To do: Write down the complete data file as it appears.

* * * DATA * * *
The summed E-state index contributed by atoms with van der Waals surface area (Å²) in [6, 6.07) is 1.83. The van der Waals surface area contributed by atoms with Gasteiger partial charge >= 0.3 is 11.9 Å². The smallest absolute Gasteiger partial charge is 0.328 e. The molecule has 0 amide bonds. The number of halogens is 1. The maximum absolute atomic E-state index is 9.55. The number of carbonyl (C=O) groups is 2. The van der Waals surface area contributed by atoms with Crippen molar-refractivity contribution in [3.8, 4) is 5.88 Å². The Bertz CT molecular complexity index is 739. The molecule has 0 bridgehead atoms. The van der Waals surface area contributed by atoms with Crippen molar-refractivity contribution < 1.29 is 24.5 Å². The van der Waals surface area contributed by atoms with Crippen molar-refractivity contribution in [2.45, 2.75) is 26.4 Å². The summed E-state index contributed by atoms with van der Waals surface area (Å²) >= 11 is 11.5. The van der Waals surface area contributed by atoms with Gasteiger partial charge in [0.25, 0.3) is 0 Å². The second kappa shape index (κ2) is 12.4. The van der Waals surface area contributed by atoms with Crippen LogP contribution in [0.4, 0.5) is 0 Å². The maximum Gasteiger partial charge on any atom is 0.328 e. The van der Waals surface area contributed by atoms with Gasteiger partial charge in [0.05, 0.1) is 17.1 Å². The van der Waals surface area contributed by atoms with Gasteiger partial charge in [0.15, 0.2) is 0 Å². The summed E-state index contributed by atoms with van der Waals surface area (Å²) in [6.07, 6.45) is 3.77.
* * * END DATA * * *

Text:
The summed E-state index contributed by atoms with van der Waals surface area (Å²) in [6, 6.07) is 1.83. The van der Waals surface area contributed by atoms with Gasteiger partial charge >= 0.3 is 11.9 Å². The smallest absolute Gasteiger partial charge is 0.328 e. The molecule has 0 amide bonds. The number of halogens is 1. The maximum absolute atomic E-state index is 9.55. The number of carbonyl (C=O) groups is 2. The van der Waals surface area contributed by atoms with Crippen molar-refractivity contribution in [3.8, 4) is 5.88 Å². The Bertz CT molecular complexity index is 739. The molecule has 0 bridgehead atoms. The van der Waals surface area contributed by atoms with Crippen molar-refractivity contribution < 1.29 is 24.5 Å². The van der Waals surface area contributed by atoms with Crippen molar-refractivity contribution in [2.45, 2.75) is 26.4 Å². The summed E-state index contributed by atoms with van der Waals surface area (Å²) >= 11 is 11.5. The van der Waals surface area contributed by atoms with Gasteiger partial charge in [0.25, 0.3) is 0 Å². The second kappa shape index (κ2) is 12.4. The van der Waals surface area contributed by atoms with Crippen LogP contribution in [0.4, 0.5) is 0 Å². The maximum Gasteiger partial charge on any atom is 0.328 e. The van der Waals surface area contributed by atoms with Gasteiger partial charge in [0.05, 0.1) is 17.1 Å². The van der Waals surface area contributed by atoms with Gasteiger partial charge in [0.15, 0.2) is 0 Å². The summed E-state index contributed by atoms with van der Waals surface area (Å²) in [6.07, 6.45) is 3.77.